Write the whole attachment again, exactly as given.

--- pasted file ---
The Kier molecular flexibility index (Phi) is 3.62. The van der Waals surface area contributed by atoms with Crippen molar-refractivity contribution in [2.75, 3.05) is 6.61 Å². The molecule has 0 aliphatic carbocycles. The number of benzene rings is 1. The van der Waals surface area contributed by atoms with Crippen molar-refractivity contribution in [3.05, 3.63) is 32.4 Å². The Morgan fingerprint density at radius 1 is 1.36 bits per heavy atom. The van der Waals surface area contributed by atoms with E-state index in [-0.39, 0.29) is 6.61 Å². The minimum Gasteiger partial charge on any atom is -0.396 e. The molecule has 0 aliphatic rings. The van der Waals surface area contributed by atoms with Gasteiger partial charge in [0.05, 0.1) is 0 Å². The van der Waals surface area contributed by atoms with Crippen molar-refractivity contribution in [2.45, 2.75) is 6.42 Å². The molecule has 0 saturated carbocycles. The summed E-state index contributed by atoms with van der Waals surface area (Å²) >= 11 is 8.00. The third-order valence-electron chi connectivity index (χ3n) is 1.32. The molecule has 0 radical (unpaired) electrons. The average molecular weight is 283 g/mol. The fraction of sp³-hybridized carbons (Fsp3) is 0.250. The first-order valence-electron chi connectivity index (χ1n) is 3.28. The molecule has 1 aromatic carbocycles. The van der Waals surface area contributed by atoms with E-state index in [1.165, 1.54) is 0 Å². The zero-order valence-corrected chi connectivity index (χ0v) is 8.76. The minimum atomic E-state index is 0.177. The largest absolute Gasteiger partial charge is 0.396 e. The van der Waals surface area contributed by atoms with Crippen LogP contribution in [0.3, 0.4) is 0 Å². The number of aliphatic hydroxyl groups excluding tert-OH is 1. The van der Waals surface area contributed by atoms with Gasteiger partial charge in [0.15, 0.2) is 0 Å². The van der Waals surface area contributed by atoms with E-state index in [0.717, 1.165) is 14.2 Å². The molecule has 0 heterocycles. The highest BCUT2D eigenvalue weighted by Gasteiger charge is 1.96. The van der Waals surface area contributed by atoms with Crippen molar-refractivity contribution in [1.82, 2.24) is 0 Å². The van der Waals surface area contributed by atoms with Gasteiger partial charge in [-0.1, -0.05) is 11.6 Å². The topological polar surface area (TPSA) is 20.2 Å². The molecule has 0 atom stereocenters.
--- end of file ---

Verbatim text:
The Kier molecular flexibility index (Phi) is 3.62. The van der Waals surface area contributed by atoms with Crippen molar-refractivity contribution in [2.75, 3.05) is 6.61 Å². The molecule has 0 aliphatic carbocycles. The number of benzene rings is 1. The van der Waals surface area contributed by atoms with Crippen molar-refractivity contribution in [3.05, 3.63) is 32.4 Å². The Morgan fingerprint density at radius 1 is 1.36 bits per heavy atom. The van der Waals surface area contributed by atoms with E-state index in [-0.39, 0.29) is 6.61 Å². The minimum Gasteiger partial charge on any atom is -0.396 e. The molecule has 0 aliphatic rings. The van der Waals surface area contributed by atoms with Gasteiger partial charge in [0.05, 0.1) is 0 Å². The van der Waals surface area contributed by atoms with Crippen molar-refractivity contribution in [2.45, 2.75) is 6.42 Å². The molecule has 0 saturated carbocycles. The summed E-state index contributed by atoms with van der Waals surface area (Å²) >= 11 is 8.00. The third-order valence-electron chi connectivity index (χ3n) is 1.32. The molecule has 0 radical (unpaired) electrons. The average molecular weight is 283 g/mol. The fraction of sp³-hybridized carbons (Fsp3) is 0.250. The first-order valence-electron chi connectivity index (χ1n) is 3.28. The molecule has 1 aromatic carbocycles. The van der Waals surface area contributed by atoms with E-state index in [1.165, 1.54) is 0 Å². The zero-order valence-corrected chi connectivity index (χ0v) is 8.76. The minimum atomic E-state index is 0.177. The largest absolute Gasteiger partial charge is 0.396 e. The van der Waals surface area contributed by atoms with Crippen LogP contribution in [0.3, 0.4) is 0 Å². The number of aliphatic hydroxyl groups excluding tert-OH is 1. The van der Waals surface area contributed by atoms with Gasteiger partial charge in [0.15, 0.2) is 0 Å². The van der Waals surface area contributed by atoms with E-state index in [0.717, 1.165) is 14.2 Å². The molecule has 0 heterocycles. The highest BCUT2D eigenvalue weighted by Gasteiger charge is 1.96. The van der Waals surface area contributed by atoms with Crippen molar-refractivity contribution in [1.82, 2.24) is 0 Å². The van der Waals surface area contributed by atoms with Gasteiger partial charge in [-0.1, -0.05) is 11.6 Å². The topological polar surface area (TPSA) is 20.2 Å². The molecule has 0 atom stereocenters.